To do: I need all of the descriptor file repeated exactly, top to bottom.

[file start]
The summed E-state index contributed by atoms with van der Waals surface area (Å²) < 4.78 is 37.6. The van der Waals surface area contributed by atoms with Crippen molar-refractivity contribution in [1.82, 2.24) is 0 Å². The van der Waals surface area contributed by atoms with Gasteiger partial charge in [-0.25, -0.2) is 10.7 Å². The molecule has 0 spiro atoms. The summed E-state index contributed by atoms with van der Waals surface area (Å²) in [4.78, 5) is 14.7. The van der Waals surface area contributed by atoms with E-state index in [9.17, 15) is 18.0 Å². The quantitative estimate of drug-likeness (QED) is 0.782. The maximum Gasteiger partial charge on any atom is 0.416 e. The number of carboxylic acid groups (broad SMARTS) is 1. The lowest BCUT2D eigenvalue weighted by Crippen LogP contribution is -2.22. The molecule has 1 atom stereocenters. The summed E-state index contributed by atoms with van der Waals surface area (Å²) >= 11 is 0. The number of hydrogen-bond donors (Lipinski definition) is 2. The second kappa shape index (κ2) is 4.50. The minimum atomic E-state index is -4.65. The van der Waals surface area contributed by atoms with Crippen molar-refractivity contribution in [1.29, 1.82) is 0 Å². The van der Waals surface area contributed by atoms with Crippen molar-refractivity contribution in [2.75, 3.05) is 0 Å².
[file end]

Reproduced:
The summed E-state index contributed by atoms with van der Waals surface area (Å²) < 4.78 is 37.6. The van der Waals surface area contributed by atoms with Crippen molar-refractivity contribution in [1.82, 2.24) is 0 Å². The van der Waals surface area contributed by atoms with Gasteiger partial charge in [-0.25, -0.2) is 10.7 Å². The molecule has 0 spiro atoms. The summed E-state index contributed by atoms with van der Waals surface area (Å²) in [4.78, 5) is 14.7. The van der Waals surface area contributed by atoms with E-state index in [9.17, 15) is 18.0 Å². The quantitative estimate of drug-likeness (QED) is 0.782. The maximum Gasteiger partial charge on any atom is 0.416 e. The number of carboxylic acid groups (broad SMARTS) is 1. The lowest BCUT2D eigenvalue weighted by Crippen LogP contribution is -2.22. The molecule has 1 atom stereocenters. The summed E-state index contributed by atoms with van der Waals surface area (Å²) >= 11 is 0. The number of hydrogen-bond donors (Lipinski definition) is 2. The second kappa shape index (κ2) is 4.50. The minimum atomic E-state index is -4.65. The van der Waals surface area contributed by atoms with Crippen molar-refractivity contribution in [1.29, 1.82) is 0 Å². The van der Waals surface area contributed by atoms with Crippen molar-refractivity contribution in [2.75, 3.05) is 0 Å².